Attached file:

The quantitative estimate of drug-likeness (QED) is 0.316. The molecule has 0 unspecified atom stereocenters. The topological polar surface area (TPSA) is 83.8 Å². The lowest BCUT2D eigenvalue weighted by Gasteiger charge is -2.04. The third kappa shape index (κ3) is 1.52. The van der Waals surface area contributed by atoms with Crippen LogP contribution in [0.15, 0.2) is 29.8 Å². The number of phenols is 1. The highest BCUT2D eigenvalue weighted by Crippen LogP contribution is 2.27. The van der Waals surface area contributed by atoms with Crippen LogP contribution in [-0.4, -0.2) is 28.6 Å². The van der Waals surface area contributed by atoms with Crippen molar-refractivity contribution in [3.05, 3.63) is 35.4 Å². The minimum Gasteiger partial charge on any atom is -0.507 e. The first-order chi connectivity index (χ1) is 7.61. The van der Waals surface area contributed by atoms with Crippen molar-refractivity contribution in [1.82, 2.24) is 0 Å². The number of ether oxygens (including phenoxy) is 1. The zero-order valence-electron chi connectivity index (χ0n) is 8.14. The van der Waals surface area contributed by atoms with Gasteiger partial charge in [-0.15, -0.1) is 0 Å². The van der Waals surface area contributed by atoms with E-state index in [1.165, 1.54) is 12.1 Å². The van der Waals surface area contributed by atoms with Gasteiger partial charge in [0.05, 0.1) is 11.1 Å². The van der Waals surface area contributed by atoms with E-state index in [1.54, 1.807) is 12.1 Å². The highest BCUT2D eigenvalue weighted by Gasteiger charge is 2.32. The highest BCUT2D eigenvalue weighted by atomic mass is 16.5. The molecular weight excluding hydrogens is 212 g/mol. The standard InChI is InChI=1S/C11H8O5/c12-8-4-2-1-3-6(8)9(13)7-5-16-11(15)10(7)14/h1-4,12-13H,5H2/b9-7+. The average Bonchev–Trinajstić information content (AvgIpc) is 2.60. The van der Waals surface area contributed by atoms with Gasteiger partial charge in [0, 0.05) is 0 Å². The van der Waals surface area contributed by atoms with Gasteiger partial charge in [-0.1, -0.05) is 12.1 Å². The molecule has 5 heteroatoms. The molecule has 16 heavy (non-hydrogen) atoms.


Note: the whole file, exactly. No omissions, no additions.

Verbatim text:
The quantitative estimate of drug-likeness (QED) is 0.316. The molecule has 0 unspecified atom stereocenters. The topological polar surface area (TPSA) is 83.8 Å². The lowest BCUT2D eigenvalue weighted by Gasteiger charge is -2.04. The third kappa shape index (κ3) is 1.52. The van der Waals surface area contributed by atoms with Crippen LogP contribution in [0.15, 0.2) is 29.8 Å². The number of phenols is 1. The highest BCUT2D eigenvalue weighted by Crippen LogP contribution is 2.27. The van der Waals surface area contributed by atoms with Crippen LogP contribution in [-0.4, -0.2) is 28.6 Å². The van der Waals surface area contributed by atoms with Crippen molar-refractivity contribution in [3.05, 3.63) is 35.4 Å². The minimum Gasteiger partial charge on any atom is -0.507 e. The first-order chi connectivity index (χ1) is 7.61. The van der Waals surface area contributed by atoms with Crippen molar-refractivity contribution in [1.82, 2.24) is 0 Å². The number of ether oxygens (including phenoxy) is 1. The zero-order valence-electron chi connectivity index (χ0n) is 8.14. The van der Waals surface area contributed by atoms with Gasteiger partial charge in [-0.15, -0.1) is 0 Å². The van der Waals surface area contributed by atoms with E-state index in [1.165, 1.54) is 12.1 Å². The van der Waals surface area contributed by atoms with Gasteiger partial charge in [0.05, 0.1) is 11.1 Å². The van der Waals surface area contributed by atoms with E-state index in [1.54, 1.807) is 12.1 Å². The highest BCUT2D eigenvalue weighted by Gasteiger charge is 2.32. The highest BCUT2D eigenvalue weighted by atomic mass is 16.5. The molecular weight excluding hydrogens is 212 g/mol. The standard InChI is InChI=1S/C11H8O5/c12-8-4-2-1-3-6(8)9(13)7-5-16-11(15)10(7)14/h1-4,12-13H,5H2/b9-7+. The average Bonchev–Trinajstić information content (AvgIpc) is 2.60. The van der Waals surface area contributed by atoms with Gasteiger partial charge in [0, 0.05) is 0 Å². The van der Waals surface area contributed by atoms with Gasteiger partial charge in [-0.1, -0.05) is 12.1 Å². The molecule has 5 heteroatoms. The molecule has 16 heavy (non-hydrogen) atoms.